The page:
The real genealogy
Due to a boneheaded reporting error in the story about Shirlyne Gobern in last week’s paper, the question of Gobern’s genealogy needs to be cleared up. Here’s the scoop from Shirlyne:
The World War I monument on the corner of Dodge Street and Old Town Road bears the name of many descendants of some of the families named on Settler’s Rock. Some of their descendants still live on the island; including life-long friends Leslie Dodge Slate and Shirlyne Gobern who live in the house adjacent to the monument.
Leslie’s family descends from one of the original settlers, Trustrum Dodge. The beautifully situated mansard roofed house was built by his paternal family. The monument bears the name of Leslie’s paternal grandfather, Frederick Slate, as well as Frederick’s brother-in -law, Winfield S. Dodge, Jr. Leslie installed two memorial benches by the monument in honor of his father, Albion Dodge Slate and uncle, Merrill Eugene Slate, who both served in World War II. Albion and Merrill, as well as their sister, Claire S. Pike, were born in the ancestral home.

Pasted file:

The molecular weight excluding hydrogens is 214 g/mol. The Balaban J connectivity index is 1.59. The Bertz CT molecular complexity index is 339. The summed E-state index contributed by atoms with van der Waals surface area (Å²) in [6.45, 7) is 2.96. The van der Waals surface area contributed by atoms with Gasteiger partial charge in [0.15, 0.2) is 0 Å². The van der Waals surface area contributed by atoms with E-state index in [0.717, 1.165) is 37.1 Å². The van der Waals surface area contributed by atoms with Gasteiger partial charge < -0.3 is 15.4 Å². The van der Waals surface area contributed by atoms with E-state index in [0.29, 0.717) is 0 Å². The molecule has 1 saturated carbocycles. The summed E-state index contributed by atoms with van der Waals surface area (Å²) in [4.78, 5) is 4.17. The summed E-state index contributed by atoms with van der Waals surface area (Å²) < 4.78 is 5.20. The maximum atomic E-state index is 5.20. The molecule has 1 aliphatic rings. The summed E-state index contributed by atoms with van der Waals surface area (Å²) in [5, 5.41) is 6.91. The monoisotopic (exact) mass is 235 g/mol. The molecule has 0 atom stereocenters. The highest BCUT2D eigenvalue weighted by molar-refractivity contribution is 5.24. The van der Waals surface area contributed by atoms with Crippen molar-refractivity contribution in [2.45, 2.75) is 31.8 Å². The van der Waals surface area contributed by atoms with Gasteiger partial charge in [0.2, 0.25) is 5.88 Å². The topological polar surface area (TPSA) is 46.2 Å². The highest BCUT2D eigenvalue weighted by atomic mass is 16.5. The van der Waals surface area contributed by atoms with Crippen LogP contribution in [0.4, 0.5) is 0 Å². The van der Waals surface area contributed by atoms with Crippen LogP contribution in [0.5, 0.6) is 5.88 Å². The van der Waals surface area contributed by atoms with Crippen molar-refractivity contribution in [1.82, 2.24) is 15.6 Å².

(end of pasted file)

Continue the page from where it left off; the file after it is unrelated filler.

ere born in the ancestral home. Shirlyne’s paternal family descends from the indians, slaves, and settlers on the Island. Her great-great uncle Abraham L. Payne, Jr. served in World War I.
For years, Leslie cared for the area around the monument, but two weeks ago Shirlyne took over. She bought and planted the first plant she saw, hostas. Next year, she said she plans to plant colorful flowers and plants.